Review: Limitless — Alan Glynn

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Book List
41. The Gift — Nora Roberts
42. A Winter Solstice Celebration — DiDi LeMay
43. Limitless — Alan Glynn

Pathological procrastinator Eddie Spinola finds his life fading to mediocrity — in his mid-thirties he’s working as a lowly copy writer at a publishing company, and has little to no time left to complete a fair sized assignment. Just as he begins to accept that, even with very little responsibility in his life, he’s out of his depth, he comes across MDT-48, a “smart” drug that harnesses 100 per cent of his brain power. He becomes the perfect version of himself, but quickly finds that the side effects might not be worth it. And when he looks into the lives of other MDT users, he finds out that they’re either dead, or dying.

It was, in a word, excellent. Limitless was thrilling, horrifying, and painted a complex and interesting picture of, on the surface, the powers of overwhelming addiction and, at the core, crippling greed. For the most part, it was incredibly fast-paced — following the trajectory of his Eddie’s new life — though there were moments where the story sort of plateaued. This was often when he was in his “normal” stages (i.e. not taking MDT), and was most likely deliberate, to emphasize the difference between normality and the extraordinary.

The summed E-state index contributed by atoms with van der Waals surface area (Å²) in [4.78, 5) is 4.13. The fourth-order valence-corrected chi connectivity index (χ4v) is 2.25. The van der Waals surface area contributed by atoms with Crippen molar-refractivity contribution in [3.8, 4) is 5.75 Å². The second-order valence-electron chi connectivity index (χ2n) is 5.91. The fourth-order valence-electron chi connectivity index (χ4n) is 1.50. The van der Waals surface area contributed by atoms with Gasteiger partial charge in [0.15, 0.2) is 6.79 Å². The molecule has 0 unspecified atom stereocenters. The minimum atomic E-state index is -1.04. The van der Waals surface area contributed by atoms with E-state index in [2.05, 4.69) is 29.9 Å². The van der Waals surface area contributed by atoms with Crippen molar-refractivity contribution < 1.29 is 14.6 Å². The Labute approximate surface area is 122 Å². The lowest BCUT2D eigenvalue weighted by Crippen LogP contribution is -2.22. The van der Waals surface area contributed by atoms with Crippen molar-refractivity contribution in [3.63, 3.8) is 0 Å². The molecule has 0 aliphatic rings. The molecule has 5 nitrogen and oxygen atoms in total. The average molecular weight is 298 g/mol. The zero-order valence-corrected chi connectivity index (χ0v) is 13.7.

Limitless was, overall, quite fantastic (one of my favourite challenge books so far), barring one small problem I had with it: the narration could, at times, be comparative to that of a children’s book. It read like: I did this, then I did that, then I did this, then I went there, and I saw these people, then we went here, and there, and I went back home, and I slept. I ate a bagel with cream cheese in the morning, then I had a cigarette and a beer. Usually it wasn’t a problem, but it was more emphasized in his stages of “normality.” I’m still not sure if it was deliberately done to emphasize Eddie’s two different lives, or if it’s merely a writing style, but occasionally it grated.

Regardless, it was an impressive tour de force of a novel. I’d definitely recommend it. (Though, unfortunately, the movie looks like it barely followed the original story and makes me slightly less interested in seeing it.)

Next book: Stuff White People Like — Christian Lander

– Kelsey


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